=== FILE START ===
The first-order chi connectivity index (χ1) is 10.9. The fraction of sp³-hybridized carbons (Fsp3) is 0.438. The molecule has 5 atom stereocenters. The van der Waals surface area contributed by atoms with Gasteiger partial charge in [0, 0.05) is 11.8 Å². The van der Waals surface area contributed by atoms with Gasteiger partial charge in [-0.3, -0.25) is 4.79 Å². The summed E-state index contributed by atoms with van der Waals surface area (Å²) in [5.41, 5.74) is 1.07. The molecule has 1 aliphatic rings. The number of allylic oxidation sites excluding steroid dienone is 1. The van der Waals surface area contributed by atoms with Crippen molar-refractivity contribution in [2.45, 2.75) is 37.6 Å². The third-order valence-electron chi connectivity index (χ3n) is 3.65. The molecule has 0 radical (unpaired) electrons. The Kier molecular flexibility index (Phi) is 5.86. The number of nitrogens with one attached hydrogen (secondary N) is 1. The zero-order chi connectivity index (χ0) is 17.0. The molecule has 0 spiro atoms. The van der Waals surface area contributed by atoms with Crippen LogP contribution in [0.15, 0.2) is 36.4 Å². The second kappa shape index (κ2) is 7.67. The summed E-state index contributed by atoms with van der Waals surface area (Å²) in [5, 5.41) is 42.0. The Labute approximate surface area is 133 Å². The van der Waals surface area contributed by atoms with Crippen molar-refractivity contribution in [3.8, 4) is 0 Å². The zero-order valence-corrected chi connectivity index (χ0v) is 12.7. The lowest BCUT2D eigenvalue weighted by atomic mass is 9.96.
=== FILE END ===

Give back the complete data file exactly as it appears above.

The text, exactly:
The first-order chi connectivity index (χ1) is 10.9. The fraction of sp³-hybridized carbons (Fsp3) is 0.438. The molecule has 5 atom stereocenters. The van der Waals surface area contributed by atoms with Gasteiger partial charge in [0, 0.05) is 11.8 Å². The van der Waals surface area contributed by atoms with Gasteiger partial charge in [-0.3, -0.25) is 4.79 Å². The summed E-state index contributed by atoms with van der Waals surface area (Å²) in [5.41, 5.74) is 1.07. The molecule has 1 aliphatic rings. The number of allylic oxidation sites excluding steroid dienone is 1. The van der Waals surface area contributed by atoms with Crippen molar-refractivity contribution in [2.45, 2.75) is 37.6 Å². The third-order valence-electron chi connectivity index (χ3n) is 3.65. The molecule has 0 radical (unpaired) electrons. The Kier molecular flexibility index (Phi) is 5.86. The number of nitrogens with one attached hydrogen (secondary N) is 1. The zero-order chi connectivity index (χ0) is 17.0. The molecule has 0 spiro atoms. The van der Waals surface area contributed by atoms with Crippen LogP contribution in [0.15, 0.2) is 36.4 Å². The second kappa shape index (κ2) is 7.67. The summed E-state index contributed by atoms with van der Waals surface area (Å²) in [5, 5.41) is 42.0. The Labute approximate surface area is 133 Å². The van der Waals surface area contributed by atoms with Crippen molar-refractivity contribution in [3.8, 4) is 0 Å². The zero-order valence-corrected chi connectivity index (χ0v) is 12.7. The lowest BCUT2D eigenvalue weighted by atomic mass is 9.96.